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Missile strikes kill 18 in Pakistan

Raids suggest Obama will maintain Bush policy

Pakistani tribesmen shout slogans against the military operations in tribal areas and drone attacks during a demonstration in Islamabad, Pakistan, on Friday.  (Associated Press / The Spokesman-Review)
Pakistani tribesmen shout slogans against the military operations in tribal areas and drone attacks during a demonstration in Islamabad, Pakistan, on Friday. (Associated Press / The Spokesman-Review)
By Laura King Los Angeles Times

ISLAMABAD, Pakistan – In the first such strikes since the inauguration of President Barack Obama, suspected U.S. missile barrages Friday killed at least 18 people in the lawless tribal region near the Afghan border, Pakistani officials said.

The two raids suggested that the new U.S. administration intends to press ahead with attacks against Islamic militants in rural areas, even though the campaign has been politically costly to Pakistan’s Western-leaning civilian government.

Obama indicated during the campaign for the White House that he would continue to carry out strikes against “high-value” al-Qaida and Taliban targets on Pakistani soil, particularly if the Pakistani military were unable or unwilling to act. That declaration ruffled some feathers in Pakistan, where the U.S. raids are extremely unpopular.

Although Pakistani leaders have lodged formal diplomatic objections to the American airstrikes, the government is widely believed to have given tacit permission to U.S. forces to carry out such raids – as long as they do not involve sending ground forces into Pakistani territory.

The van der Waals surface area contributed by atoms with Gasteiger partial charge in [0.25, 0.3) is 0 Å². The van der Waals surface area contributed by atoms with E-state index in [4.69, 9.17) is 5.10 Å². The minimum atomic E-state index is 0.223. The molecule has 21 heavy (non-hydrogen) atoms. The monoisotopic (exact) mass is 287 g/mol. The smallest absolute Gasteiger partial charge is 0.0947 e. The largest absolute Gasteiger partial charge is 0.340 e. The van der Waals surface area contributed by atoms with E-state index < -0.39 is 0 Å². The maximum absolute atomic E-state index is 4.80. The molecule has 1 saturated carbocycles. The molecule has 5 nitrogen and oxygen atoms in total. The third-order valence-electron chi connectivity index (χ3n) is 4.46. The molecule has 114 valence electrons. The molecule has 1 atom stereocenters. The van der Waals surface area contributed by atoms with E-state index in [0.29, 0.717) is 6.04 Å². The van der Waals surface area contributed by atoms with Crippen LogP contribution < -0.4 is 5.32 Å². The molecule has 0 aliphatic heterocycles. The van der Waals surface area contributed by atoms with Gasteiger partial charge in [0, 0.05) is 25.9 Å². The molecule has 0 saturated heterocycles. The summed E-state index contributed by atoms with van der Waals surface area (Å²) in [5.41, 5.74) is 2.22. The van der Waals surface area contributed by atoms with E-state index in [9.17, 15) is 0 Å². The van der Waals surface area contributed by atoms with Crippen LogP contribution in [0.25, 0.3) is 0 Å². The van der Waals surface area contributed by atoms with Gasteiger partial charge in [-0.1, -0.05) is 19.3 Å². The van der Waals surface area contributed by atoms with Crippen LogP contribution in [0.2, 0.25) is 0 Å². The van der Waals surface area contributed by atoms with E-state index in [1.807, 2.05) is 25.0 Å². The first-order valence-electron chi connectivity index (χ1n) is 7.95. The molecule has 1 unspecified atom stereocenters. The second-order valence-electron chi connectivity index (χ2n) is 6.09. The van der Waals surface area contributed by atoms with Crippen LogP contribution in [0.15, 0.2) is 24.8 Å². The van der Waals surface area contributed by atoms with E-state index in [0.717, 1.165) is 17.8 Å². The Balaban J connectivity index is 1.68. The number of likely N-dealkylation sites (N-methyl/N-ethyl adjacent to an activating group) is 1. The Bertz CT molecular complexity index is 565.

Pakistani news reports cited security officials as saying that at least five of those killed in Friday’s strikes in the North and South Waziristan tribal agencies – long known as a haven for al-Qaida and the Taliban – were militants. Dozens of such raids were carried out in the past six months by the Bush administration, killing several important al-Qaida-linked figures. But scores of Pakistani civilians, including women and children, also died, according to local officials.

The first of Friday’s attacks took place in the North Waziristan village of Zharki, with missiles striking at least two structures, according to security officials. A short time later, a strike was reported in South Waziristan. The American military in Afghanistan refused any comment on the raids, but U.S. forces are known to operate unmanned Predator drones from bases on the Afghan side of the border, together with newer Reaper aircraft.

Also Friday, new violence hit northwestern Pakistan, where Taliban insurgents have pushed beyond the tribal areas to menace civilians and government troops alike. Two Pakistani soldiers and three civilians were reported killed in bombings in the Swat Valley, a onetime tourist area 100 miles north of the Pakistani capital of Islamabad.

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